"Thanks to Berne, as original creators we own the rights in the original works that we create. Those so-called 'creators' whose derivative works consist of the recycled IP of others, aka 'mashups', appear to us mostly to operate in general ignorance of copyright law, and often appear to have little respect for the creators of the original works they use, for those original creators' legal rights, and for those original creators' economic interests. They also appear to have few difficulties in obtaining rights or clearances in pre-existing works, because they generally tend to ignore them or treat them with contempt."
Stop43 continues: "Aggregators, curators, marketers and resellers, of course, find the current legal situation in general much too complex and costly. They would always prefer to have unfettered freedom to use and profit from the IP of others."
The questionnaire goes on to suggest proposals including giving publishers full exemption from liability, limitation from damages, and various registration schemes.
Stop43 proposes an interesting eBay-style trading market where sellers (creators) could meet buyers (people who want to their use their stuff) - privately funded. This requires commmercial users to register the stuff they use - with a voluntary obligation to register works by owners. Anything not identifiable can be used for cultural, not commercial purposes - but only for cultural purposes. If somebody wants to make money from an orphan work, they should jolly well share the rewards with the creator. This does not seem unreasonable.
The snappers' group also strongly opposes any new licensing authority.
"We see this as little more than a bureaucratic gravy-train," Stop43 points out, citing a history of collective agencies becoming captive to big business interests.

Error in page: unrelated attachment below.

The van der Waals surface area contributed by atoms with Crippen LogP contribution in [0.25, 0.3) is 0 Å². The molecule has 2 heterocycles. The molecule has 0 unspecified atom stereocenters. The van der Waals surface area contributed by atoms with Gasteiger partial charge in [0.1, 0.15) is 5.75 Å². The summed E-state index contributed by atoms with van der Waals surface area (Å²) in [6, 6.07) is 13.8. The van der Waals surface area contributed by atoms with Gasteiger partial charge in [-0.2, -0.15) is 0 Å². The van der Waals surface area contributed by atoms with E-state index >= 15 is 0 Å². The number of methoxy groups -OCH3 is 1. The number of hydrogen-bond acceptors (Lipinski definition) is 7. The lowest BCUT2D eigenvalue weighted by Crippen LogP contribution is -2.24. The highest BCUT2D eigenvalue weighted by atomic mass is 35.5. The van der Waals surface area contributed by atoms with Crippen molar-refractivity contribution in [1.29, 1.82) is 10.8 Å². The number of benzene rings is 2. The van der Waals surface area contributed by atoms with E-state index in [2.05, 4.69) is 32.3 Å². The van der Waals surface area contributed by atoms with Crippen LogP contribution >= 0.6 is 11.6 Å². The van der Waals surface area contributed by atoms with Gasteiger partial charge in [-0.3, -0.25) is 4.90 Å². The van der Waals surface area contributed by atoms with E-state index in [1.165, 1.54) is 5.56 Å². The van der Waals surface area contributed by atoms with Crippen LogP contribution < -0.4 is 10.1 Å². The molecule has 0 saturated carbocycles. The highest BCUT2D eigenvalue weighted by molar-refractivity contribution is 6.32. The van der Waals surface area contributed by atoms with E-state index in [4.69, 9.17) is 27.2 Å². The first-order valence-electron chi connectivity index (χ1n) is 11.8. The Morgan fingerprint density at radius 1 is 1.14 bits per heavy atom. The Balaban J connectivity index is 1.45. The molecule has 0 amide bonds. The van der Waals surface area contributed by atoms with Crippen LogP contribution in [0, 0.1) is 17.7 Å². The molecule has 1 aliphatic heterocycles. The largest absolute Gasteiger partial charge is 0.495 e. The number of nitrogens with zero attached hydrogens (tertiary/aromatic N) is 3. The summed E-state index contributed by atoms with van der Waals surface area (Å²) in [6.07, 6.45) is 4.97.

The questionnaire then suggests removing amateur user-generated material from the protection of copyright. The photographers point out that "many of the iconic news images of recent years (eg, the Concorde crash, the 7/7 London bombs, the Boxing Day tsunami) were shot by amateurs.
"Amateurs can rival professionals for artistic merit and technical execution, and as these images exemplify, for economic value to media organisations. There is no valid rationale to treating such images separately from traditional photographic images or the work of professionals and masters," says the group.
"Creators did not cause the orphan works problem and the solution does not lie in stripping creators of their rights," Stop43 concludes.
One issue unresolved is what constitutes an orphan. How hard must you look, and how quickly do you give up looking, for a work to be considered an orphan? Big Media would answer those as "not very hard" and "very quickly" – but if they were required to contribute data on works they use to a registry, the problem would cease to be a problem.
Without the backing of big businesses, photographers (both professional and amateur) and illustrators find themselves in the trench alone, here. There's no RIAA or IFPI to fight the corner of the individual creator, and the copyright academics are no help - few people have a poorer grasp of what copyright means in practice - especially if you're a "sole trader" or tiny business. Copyright academia now combines two ugly intellectual prejudices – "property is theft", and "authorship is theft". The Orphans Project is a nasty reminder of both. ®